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Posted by Div and Brittany on February 24, 2020

Public attitude toward the environment has evolved dramatically over the last decade– mostly driven by millennials and their spending habits. What does this mean for the world’s leading brands? Are they evolving to defend their share of the market? And if so, how are they doing it while staying true to their brand story?  

At BTI, we know that the environment is the most pressing issue for brands trying to keep up with an increasingly conscious market. 

Consider the number of sustainable brands you might have come across in the last year, the number of products, shoes, bags, jackets, now made from recycled materials, the advertisements you have seen with consumer social responsibility initiative stories leading the messaging. Here are a few examples that come to mind:

IKEA's model has always been “assembly required”. While this saves resources in some ways (transport, storage footprint, etc.), it certainly leads to a lot of packing that will eventually be tossed or recycled. In response to this, IKEA has started using biodegradable mushroom-based packing.

When we think of sustainable initiatives, very few might think about the shoes on our feet. The reality is that shoes are composed of plastics, synthetic foams, and sometimes leathers that are leaving their imprint on the environment. Hip Hop artist Kanye West seems to have a solution. His latest iteration of the “Yeezy Foam Runners”, will be made from “seed to sole”, growing their own algae in a hydroponic farm, and producing a natural foam from it. The shoes will be partially made from this foam and will even use an environmentally friendly dye for colouring.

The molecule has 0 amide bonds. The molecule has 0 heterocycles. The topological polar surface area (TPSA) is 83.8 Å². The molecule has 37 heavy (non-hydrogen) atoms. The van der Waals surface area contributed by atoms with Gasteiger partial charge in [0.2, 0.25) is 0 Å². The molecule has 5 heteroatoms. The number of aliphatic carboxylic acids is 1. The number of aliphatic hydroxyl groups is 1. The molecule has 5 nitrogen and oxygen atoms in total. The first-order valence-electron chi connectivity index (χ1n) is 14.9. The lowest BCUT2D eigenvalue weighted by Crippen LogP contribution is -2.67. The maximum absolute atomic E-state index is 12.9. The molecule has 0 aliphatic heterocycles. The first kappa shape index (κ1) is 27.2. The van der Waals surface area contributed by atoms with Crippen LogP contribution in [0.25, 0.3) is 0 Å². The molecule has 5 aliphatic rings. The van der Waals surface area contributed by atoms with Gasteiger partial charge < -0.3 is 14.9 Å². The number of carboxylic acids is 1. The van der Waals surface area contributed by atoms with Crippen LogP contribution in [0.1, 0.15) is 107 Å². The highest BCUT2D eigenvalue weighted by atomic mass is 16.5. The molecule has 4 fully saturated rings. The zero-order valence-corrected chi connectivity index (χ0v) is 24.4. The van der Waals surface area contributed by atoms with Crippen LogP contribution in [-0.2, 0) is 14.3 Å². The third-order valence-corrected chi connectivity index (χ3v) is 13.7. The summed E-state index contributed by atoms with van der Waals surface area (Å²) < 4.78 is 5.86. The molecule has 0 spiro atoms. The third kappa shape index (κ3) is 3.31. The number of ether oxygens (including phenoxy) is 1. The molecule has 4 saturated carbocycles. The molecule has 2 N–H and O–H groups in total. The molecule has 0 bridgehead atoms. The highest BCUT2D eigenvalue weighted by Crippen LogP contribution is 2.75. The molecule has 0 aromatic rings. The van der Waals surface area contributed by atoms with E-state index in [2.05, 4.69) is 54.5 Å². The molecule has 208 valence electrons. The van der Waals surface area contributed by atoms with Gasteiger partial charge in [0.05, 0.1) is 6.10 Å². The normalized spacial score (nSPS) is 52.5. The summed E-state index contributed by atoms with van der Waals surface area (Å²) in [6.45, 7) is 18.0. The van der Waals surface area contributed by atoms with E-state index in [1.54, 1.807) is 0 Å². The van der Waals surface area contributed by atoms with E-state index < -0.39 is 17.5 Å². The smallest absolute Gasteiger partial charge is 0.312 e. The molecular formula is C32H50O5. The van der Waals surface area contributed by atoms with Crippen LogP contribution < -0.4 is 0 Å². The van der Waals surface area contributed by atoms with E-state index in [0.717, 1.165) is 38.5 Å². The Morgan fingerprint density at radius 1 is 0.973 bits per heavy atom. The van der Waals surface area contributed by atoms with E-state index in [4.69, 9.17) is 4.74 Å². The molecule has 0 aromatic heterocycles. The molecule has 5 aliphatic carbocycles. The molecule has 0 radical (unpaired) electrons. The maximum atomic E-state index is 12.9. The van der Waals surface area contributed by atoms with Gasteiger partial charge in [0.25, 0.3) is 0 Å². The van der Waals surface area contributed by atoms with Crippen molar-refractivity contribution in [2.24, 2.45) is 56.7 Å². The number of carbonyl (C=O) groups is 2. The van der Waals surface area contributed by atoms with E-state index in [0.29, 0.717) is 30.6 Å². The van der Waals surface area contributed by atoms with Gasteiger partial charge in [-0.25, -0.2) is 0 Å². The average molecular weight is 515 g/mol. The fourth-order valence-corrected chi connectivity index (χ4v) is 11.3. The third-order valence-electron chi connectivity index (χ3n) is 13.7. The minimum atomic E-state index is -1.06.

Fast fashion brands have suffered time and time again as everyday citizens and investigative journalists uncover unsold, destroyed merchandise headed to landfills. While the issues surrounding this practice are complex and unfortunately, common, H&M has attempted retribution, with their clothing recycling program.

These brands did not change their story overnight. In fact, many companies face constant criticism and continue to be vilified in the press despite taking steps to change the narrative. These kinds of stories not only influence spending habits, but also challenge everyday people making everyday purchases to be even more critical about the brands they support. A consumer’s personal consciousness is now central in this model - demanding transparency on brand ethics and business practices so they can be feel good about their purchase.

The days of quick PR fixes to undo environmentally irresponsible business decisions are now over. Consumers are evolving and no longer standing for “greenwashing”, desiring to make purchases aligned with their values and researching in-depth. As a result, many businesses are left scrambling to respond or risking potential abandonment.

What can a brand do to appease this type of consumer while staying authentic?

We will be sharing more about The Conscious Consumer, stay tuned for Part 2.

Do you have questions about starting a sustainable brand? Thinking about launching one of your own? Reach out to our team of Connectors for expert guidance in launching a sustainable business.